Since I work at a shop that's known for espousing these lighting systems, one would wonder why I haven't used generators until now. I did use a generator on my bike in high school and college, but it was a side-mount "bottle" generator -- lower-quality, prone to shorting out in the Oregon rain and having what I always felt was excessive drag on the wheel. So when the thing finally died in my freshman year of college, I ripped it from the bike, installed battery-powered lights and called it done. In recent years I'd switched to rechargeable batteries but still wondered about the generator option. With my decision to hand off the buyer's reins and return to wrenching next fall I've begun to gather tools and knowledge in various area where I feel my know-how is lacking. So I pestered co-worker Nate into teaching an internal class on generator systems, and in advance of the class I installed one of the generator wheels from a recently de-commissioned rental bike.
There are fits and starts and unexplainable moments where the headlight stops working, but overall the result has been pretty good. Since this is a learning tool for me, I will struggle and putter and fidget with the system until it feels dialed in. Last night the headlight went out without warning, for nearly a mile, and then just as suddenly turned back on. I have no idea why. I will do some reading over the weekend and see what I come up with. The headlight I originally chose may have to be replaced with a more compatible model.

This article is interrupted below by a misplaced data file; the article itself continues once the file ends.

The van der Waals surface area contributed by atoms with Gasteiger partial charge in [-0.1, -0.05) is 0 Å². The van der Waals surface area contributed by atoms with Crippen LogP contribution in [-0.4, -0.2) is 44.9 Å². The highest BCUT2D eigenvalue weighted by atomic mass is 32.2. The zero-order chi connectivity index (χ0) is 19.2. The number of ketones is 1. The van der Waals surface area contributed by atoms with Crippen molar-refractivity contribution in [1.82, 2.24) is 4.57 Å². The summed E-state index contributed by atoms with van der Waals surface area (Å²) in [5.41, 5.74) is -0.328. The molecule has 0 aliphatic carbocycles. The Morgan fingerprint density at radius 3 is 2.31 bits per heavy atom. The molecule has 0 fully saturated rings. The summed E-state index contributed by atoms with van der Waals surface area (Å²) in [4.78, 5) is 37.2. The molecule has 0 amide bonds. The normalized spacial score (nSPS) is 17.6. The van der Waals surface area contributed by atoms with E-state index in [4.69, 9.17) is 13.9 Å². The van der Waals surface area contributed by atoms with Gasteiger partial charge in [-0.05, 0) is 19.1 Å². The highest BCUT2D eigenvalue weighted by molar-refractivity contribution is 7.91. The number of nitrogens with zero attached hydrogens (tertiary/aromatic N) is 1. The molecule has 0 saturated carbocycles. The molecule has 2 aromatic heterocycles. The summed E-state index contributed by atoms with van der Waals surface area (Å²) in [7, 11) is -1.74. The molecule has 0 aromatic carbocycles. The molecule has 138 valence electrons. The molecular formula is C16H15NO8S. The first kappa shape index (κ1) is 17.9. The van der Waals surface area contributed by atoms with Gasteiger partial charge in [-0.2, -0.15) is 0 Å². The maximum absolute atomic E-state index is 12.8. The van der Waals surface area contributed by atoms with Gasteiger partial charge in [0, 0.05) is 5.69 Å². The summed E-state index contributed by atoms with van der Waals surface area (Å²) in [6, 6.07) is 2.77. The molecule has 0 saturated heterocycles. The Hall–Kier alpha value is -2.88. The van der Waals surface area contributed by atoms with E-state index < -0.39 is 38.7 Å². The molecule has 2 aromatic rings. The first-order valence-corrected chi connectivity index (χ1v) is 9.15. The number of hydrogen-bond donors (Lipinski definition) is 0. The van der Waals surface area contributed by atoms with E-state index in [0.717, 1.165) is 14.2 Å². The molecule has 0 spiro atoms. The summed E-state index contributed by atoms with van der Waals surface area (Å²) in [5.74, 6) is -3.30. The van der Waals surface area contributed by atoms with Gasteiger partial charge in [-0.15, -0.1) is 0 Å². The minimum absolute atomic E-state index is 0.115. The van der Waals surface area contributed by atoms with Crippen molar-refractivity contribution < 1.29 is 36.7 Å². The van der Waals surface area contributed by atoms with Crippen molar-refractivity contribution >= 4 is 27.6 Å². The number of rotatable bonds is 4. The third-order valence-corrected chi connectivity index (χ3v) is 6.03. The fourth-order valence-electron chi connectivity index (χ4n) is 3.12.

One issue that came up was how exposed my taillight would be, affixed to the rear fender too far from the rack to be sheltered. I decided a bashguard was in order, and made one from a broken Master "cuff" lock bracket. It's not nearly as funky-looking as I'd feared, and looks like it will do the trick.
It's been nice to putter on my bike again, and I plan to make time for this on a weekly basis before stepping into the mechanic's role next fall.